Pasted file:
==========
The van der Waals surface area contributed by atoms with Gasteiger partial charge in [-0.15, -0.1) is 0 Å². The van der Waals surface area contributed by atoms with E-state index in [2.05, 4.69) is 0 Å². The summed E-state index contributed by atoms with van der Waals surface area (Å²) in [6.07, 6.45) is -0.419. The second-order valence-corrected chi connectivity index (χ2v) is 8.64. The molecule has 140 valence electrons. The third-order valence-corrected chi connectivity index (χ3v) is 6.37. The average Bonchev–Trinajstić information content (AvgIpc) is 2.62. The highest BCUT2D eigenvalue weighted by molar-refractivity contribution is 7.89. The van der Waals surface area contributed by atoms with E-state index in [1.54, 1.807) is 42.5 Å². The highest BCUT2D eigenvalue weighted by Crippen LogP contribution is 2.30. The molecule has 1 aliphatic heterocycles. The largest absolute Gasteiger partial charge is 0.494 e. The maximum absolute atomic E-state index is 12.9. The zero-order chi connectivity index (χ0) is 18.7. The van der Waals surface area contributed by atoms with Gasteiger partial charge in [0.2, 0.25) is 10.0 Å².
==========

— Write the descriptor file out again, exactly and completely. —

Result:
The van der Waals surface area contributed by atoms with Gasteiger partial charge in [-0.15, -0.1) is 0 Å². The van der Waals surface area contributed by atoms with E-state index in [2.05, 4.69) is 0 Å². The summed E-state index contributed by atoms with van der Waals surface area (Å²) in [6.07, 6.45) is -0.419. The second-order valence-corrected chi connectivity index (χ2v) is 8.64. The molecule has 140 valence electrons. The third-order valence-corrected chi connectivity index (χ3v) is 6.37. The average Bonchev–Trinajstić information content (AvgIpc) is 2.62. The highest BCUT2D eigenvalue weighted by molar-refractivity contribution is 7.89. The van der Waals surface area contributed by atoms with E-state index in [1.54, 1.807) is 42.5 Å². The highest BCUT2D eigenvalue weighted by Crippen LogP contribution is 2.30. The molecule has 1 aliphatic heterocycles. The largest absolute Gasteiger partial charge is 0.494 e. The maximum absolute atomic E-state index is 12.9. The zero-order chi connectivity index (χ0) is 18.7. The van der Waals surface area contributed by atoms with Gasteiger partial charge in [0.2, 0.25) is 10.0 Å².